Later, reassurance was used to stabilize the “central balance” by dampening escalation instability or the propensity of nuclear weapons states to strike first, in the form of arms control and disarmament treaties and agreements to curtail destabilizing nuclear forces and activities by nuclear weapons states. These cooperative measures among nuclear adversaries also deeply affected the region—for example, how naval forces interacted on the high seas.3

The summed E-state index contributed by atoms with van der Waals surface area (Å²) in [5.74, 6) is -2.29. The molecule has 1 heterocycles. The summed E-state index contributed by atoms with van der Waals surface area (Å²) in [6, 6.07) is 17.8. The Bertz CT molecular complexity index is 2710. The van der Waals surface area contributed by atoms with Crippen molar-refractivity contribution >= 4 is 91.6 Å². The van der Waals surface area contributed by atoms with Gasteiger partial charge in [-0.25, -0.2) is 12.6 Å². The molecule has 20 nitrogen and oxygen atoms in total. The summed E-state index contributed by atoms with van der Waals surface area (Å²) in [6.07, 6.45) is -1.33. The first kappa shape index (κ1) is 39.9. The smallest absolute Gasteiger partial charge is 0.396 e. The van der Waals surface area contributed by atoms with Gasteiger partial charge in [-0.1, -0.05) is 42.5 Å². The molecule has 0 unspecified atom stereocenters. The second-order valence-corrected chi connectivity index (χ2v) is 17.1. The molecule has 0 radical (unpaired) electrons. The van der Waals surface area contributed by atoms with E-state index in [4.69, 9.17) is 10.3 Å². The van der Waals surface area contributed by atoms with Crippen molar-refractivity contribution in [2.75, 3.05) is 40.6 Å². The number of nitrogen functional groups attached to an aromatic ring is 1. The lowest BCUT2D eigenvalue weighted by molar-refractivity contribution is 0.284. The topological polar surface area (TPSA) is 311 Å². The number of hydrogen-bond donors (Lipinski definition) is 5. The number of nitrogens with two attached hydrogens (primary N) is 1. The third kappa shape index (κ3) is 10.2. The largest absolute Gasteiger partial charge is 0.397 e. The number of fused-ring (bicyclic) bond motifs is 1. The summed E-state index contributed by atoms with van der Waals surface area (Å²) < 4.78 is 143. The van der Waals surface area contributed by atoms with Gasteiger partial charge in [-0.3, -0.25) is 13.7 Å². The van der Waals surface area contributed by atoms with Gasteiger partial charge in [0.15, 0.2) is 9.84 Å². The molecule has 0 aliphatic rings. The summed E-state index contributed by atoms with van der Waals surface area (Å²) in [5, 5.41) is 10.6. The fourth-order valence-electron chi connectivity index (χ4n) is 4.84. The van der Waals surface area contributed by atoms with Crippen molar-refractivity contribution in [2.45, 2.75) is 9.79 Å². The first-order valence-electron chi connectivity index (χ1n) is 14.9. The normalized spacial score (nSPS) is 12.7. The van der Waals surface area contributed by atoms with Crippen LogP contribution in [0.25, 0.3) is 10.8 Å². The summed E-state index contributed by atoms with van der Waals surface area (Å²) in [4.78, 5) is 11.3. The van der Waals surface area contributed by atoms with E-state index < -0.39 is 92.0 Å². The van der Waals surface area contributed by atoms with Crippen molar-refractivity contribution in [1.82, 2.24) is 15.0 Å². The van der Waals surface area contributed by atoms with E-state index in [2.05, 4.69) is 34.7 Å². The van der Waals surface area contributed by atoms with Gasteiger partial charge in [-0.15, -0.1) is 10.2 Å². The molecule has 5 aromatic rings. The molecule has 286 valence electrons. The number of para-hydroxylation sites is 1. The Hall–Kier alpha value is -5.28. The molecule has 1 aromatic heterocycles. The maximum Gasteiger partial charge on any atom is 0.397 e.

Korea played a special role in this system of nuclear threat projection.4 Nuclear threats were found to be difficult to exploit against China and DPRK forces during the war; and Soviet nuclear forces affected US naval deployments in Korea, revealing the first wartime “virtual” effect, prefiguring the emergence of the idea of Mutual Assured Destruction. American weapons were deployed first in Korea in 1958 as part of a global forward deployment of tactical and theater nuclear weapons under the rubric of Massive Retaliation. The deployments in Korea were also linked to the withdrawal of ground-based nuclear forces from Japan forced by the popular revulsion against the Japanese government in 1958, as a proxy for and litmus test of the credibility of END to Japan after 1960. For most of the Cold War, nuclear deployments in Korea were primarily aimed at the Soviet-Chinese bloc, initially treated as a single set of targets in the sixties; and later, with the deepening Soviet-Chinese antagonism clear by the early 1960s, were aimed primarily at the former Soviet Union, and only secondarily against North Korea itself.